You’re probably quite familiar with the Shaker style of cabinetry; after all, it’s one of the most widely used door styles in the United States today. However, you probably don’t know much about it beyond its characteristic stile-and-rail recessed panel design. You might be quite surprised to learn that this popular design and its origins are truly a product of the American work ethic.
The popular Shaker style of woodworking is admired for its classic simplicity, a humble design that belies what is actually a highly well-crafted and thoughtful aesthetic. It first originated among the Shakers, a sect of religious craftspeople who once lived in villages in the northeastern and midwestern sections of the United States during the eighteenth and nineteenth centuries. Though the last village had been closed by the early twentieth century, the Shakers had already produced an entire style of woodworking that has come to shape interior design to this day.
The Shakers were masters of detail who laid the foundations for the elevated simplicity of today’s contemporary design aesthetic. Much of their approach to craftsmanship can be directly attributed to their religious beliefs. An active dedication to one’s craft was seen as a way to show reverence to God, and a duty to bettering oneself, one’s home life and the space around them inspired their keen ability to produce efficient design. Built-in cabinetry for efficient storage could be found in rooms throughout the Shakers’ dormitory-style homes – homes that were separated by gender and built to be multi-functional and accommodating to all. Every item had its place; even chairs were hung up so as to free extra space for other activities.
So what does this all mean for you as a homeowner in the twenty-first century? Well there is a lot to be learned from the Shaker style of living, as much of their design innovations remain staples of interior design today. Indeed, it is more than just a door style, it is a broader aesthetic influenced by a simplistic, yet efficient way of living. Contrary to the elaborate show of opulence found in many older traditional styles, the Shaker design style is humble and timeless, and much of its influence can be seen reflected in homes across America today.
Achieving a Shaker look begins by using the characteristic cabinetry door style as a starting reference. The Shaker door style consists of a stile-and-rail recessed panel door with a plain inset. While the simple wood grain of a Shakertown style cabinet door would’ve been the preference of the Shakers, a twenty-first century twist allows for an endless array of stain and color choices, such as the classic painted Ice White Shaker door style, or the deep, dark stain of the Pepper Shaker door style. With each of these door choices simplicity is the key, but the options for customizing are almost endless. The Shakers also appreciated the ability to show off their crafts, so open shelving or glass doors would also pay homage to this centuries-old aesthetic.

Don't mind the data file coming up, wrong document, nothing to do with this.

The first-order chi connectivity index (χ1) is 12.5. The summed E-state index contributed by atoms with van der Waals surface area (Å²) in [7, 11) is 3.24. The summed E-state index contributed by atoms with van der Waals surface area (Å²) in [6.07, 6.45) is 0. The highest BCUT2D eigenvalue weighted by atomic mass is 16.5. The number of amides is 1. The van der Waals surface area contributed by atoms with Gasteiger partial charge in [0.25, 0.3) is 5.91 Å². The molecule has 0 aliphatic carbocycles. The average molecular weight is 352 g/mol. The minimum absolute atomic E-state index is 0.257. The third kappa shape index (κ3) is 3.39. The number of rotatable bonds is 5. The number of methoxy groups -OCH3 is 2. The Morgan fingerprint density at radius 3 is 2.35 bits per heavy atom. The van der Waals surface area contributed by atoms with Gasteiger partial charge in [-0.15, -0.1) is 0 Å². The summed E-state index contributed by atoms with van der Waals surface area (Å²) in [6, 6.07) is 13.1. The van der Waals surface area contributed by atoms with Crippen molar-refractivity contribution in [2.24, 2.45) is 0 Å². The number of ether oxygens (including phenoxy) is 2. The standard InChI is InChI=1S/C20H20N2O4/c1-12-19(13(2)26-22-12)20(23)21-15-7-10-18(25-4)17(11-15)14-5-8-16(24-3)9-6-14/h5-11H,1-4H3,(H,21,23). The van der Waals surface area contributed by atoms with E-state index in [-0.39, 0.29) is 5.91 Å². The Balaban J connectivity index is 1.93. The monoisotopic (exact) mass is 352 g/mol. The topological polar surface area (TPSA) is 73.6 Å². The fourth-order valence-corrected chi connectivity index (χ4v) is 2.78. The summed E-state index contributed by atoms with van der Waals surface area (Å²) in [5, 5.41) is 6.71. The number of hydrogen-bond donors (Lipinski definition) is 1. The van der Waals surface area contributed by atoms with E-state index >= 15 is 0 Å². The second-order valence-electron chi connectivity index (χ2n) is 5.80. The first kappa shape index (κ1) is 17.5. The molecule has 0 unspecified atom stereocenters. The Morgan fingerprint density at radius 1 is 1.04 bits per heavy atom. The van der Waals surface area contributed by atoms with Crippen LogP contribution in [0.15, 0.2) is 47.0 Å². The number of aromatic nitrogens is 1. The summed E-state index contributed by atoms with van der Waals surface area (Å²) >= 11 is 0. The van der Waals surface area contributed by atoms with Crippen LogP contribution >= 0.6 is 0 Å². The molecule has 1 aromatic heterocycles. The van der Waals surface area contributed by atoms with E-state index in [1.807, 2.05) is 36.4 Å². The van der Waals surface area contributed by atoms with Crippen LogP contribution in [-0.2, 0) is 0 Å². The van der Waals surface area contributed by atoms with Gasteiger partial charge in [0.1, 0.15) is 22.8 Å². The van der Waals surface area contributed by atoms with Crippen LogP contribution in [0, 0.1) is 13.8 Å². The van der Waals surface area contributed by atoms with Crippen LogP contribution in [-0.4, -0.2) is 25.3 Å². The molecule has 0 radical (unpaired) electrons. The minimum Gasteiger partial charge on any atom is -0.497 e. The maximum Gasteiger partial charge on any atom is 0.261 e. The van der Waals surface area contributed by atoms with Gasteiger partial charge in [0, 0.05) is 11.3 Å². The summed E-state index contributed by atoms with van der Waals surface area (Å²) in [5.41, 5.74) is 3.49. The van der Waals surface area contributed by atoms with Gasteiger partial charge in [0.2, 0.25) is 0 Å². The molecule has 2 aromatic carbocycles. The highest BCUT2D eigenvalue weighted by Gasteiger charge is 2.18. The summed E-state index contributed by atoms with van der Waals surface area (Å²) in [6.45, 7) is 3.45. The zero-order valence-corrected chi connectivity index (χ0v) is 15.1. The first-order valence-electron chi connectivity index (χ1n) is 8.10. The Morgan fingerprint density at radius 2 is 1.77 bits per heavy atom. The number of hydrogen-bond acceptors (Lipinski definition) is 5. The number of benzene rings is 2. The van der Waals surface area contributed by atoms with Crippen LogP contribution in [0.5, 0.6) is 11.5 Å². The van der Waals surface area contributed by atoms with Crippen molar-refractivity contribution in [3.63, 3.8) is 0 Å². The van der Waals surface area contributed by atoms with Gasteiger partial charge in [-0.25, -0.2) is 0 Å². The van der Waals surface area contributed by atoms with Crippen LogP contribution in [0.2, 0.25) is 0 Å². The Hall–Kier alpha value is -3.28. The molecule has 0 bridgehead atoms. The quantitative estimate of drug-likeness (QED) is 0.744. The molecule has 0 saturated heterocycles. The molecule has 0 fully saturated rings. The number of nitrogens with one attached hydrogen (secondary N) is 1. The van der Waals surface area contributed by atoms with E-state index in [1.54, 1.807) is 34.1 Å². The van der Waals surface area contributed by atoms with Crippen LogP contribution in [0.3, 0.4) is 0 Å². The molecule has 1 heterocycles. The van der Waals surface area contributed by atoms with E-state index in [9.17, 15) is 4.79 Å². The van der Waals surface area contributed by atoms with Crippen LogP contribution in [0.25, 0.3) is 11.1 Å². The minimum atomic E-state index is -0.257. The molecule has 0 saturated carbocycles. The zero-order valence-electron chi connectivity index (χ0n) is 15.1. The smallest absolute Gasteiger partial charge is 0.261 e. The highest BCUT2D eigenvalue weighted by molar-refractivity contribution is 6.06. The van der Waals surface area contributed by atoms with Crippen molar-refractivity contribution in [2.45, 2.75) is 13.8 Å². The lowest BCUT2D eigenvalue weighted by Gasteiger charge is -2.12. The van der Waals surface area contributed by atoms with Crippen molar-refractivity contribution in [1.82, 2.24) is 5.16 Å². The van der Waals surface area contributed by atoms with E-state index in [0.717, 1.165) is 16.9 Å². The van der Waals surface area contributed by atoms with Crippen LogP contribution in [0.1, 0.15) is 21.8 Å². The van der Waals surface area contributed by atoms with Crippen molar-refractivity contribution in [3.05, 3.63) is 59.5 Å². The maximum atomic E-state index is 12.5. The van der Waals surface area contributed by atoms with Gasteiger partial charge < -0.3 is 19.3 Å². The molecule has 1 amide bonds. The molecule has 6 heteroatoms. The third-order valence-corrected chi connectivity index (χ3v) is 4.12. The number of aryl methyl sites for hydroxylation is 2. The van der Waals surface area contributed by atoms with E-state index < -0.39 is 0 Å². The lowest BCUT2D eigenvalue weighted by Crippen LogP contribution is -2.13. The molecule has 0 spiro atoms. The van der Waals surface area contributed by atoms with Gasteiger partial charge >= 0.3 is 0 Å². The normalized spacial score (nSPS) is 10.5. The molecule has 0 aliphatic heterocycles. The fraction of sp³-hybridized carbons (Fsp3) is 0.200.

As I mentioned, the popular Shaker door style is just the beginning of your overall Shaker look. As far as cabinetry hardware is concerned, plain and unadorned is the way to go. For a supremely basic look, plain matching wood knobs and pulls would be truly authentic, but the simple brushed metal pulls that are popular accompaniments to today’s Shaker doors embrace the simple lines that characterize the Shaker look. These same clean, straight lines should be reflected throughout your design, even when choosing a countertop edge. Square edges on a natural solid surface such as granite, wood, or even soapstone countertops really capture that Shaker look, as long as the surfaces are solid and unadorned, without any bold or obvious patterning.
The theme of simplicity continues to run through the Shaker aesthetic. Wood floors (or any alternative hardwood flooring material), walls painted off-white or in a solid earth tone, and plain white ceilings really exemplify the Shaker aesthetic – keep it simple! The exposed wood beams that are a staple of the industrial kitchen style can also make an appearance in your Shaker kitchen. As far as paint colors go, shades of white are an easy way to capture the Shaker style, but it could make your space look somewhat boring. As the Shakers were able to extract dyes and pigments from their natural surroundings, earth tones, muted yellows, blues and greens, as well as pastel pinks could all add a splash of color to your kitchen space. However, incorporating multiple colors into one design was not commonly done. Simple fabrics, pottery in earth tones and wooden accessories will round out your Shaker space.
As with any design style, there are no hard & fast rules. Consider the simplicity and constraint of the Shaker style and use them as a blueprint for your space, but feel free to break the rules and add your own unique design twist if you’d like!